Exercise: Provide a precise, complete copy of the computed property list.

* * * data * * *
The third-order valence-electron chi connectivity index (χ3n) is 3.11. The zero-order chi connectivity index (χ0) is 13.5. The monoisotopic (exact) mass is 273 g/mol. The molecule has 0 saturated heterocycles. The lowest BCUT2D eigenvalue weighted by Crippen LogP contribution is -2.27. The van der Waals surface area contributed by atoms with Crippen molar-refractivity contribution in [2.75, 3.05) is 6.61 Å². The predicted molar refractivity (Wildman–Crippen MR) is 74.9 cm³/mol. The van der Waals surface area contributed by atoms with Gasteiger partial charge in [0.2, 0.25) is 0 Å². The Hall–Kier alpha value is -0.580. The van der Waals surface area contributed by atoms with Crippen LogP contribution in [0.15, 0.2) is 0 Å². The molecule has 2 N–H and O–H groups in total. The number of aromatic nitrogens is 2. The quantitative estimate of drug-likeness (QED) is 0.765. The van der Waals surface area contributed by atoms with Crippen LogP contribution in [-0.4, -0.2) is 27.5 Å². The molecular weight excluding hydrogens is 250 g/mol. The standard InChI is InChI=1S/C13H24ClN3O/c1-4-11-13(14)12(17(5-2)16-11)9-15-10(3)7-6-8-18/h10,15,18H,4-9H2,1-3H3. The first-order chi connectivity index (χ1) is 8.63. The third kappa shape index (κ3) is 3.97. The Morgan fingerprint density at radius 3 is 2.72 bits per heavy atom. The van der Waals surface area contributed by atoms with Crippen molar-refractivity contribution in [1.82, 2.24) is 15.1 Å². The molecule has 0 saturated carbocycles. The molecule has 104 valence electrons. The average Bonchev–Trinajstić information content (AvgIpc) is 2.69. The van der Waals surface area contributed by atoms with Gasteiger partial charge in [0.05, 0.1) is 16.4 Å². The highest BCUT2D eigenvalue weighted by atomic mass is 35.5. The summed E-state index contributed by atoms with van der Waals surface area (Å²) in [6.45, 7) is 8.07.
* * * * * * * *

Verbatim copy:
The third-order valence-electron chi connectivity index (χ3n) is 3.11. The zero-order chi connectivity index (χ0) is 13.5. The monoisotopic (exact) mass is 273 g/mol. The molecule has 0 saturated heterocycles. The lowest BCUT2D eigenvalue weighted by Crippen LogP contribution is -2.27. The van der Waals surface area contributed by atoms with Crippen molar-refractivity contribution in [2.75, 3.05) is 6.61 Å². The predicted molar refractivity (Wildman–Crippen MR) is 74.9 cm³/mol. The van der Waals surface area contributed by atoms with Gasteiger partial charge in [0.2, 0.25) is 0 Å². The Hall–Kier alpha value is -0.580. The van der Waals surface area contributed by atoms with Crippen LogP contribution in [0.15, 0.2) is 0 Å². The molecule has 2 N–H and O–H groups in total. The number of aromatic nitrogens is 2. The quantitative estimate of drug-likeness (QED) is 0.765. The van der Waals surface area contributed by atoms with Crippen LogP contribution in [-0.4, -0.2) is 27.5 Å². The molecular weight excluding hydrogens is 250 g/mol. The standard InChI is InChI=1S/C13H24ClN3O/c1-4-11-13(14)12(17(5-2)16-11)9-15-10(3)7-6-8-18/h10,15,18H,4-9H2,1-3H3. The first-order chi connectivity index (χ1) is 8.63. The third kappa shape index (κ3) is 3.97. The Morgan fingerprint density at radius 3 is 2.72 bits per heavy atom. The van der Waals surface area contributed by atoms with Crippen molar-refractivity contribution in [1.82, 2.24) is 15.1 Å². The molecule has 0 saturated carbocycles. The molecule has 104 valence electrons. The average Bonchev–Trinajstić information content (AvgIpc) is 2.69. The van der Waals surface area contributed by atoms with Gasteiger partial charge in [0.05, 0.1) is 16.4 Å². The highest BCUT2D eigenvalue weighted by atomic mass is 35.5. The summed E-state index contributed by atoms with van der Waals surface area (Å²) in [6.45, 7) is 8.07.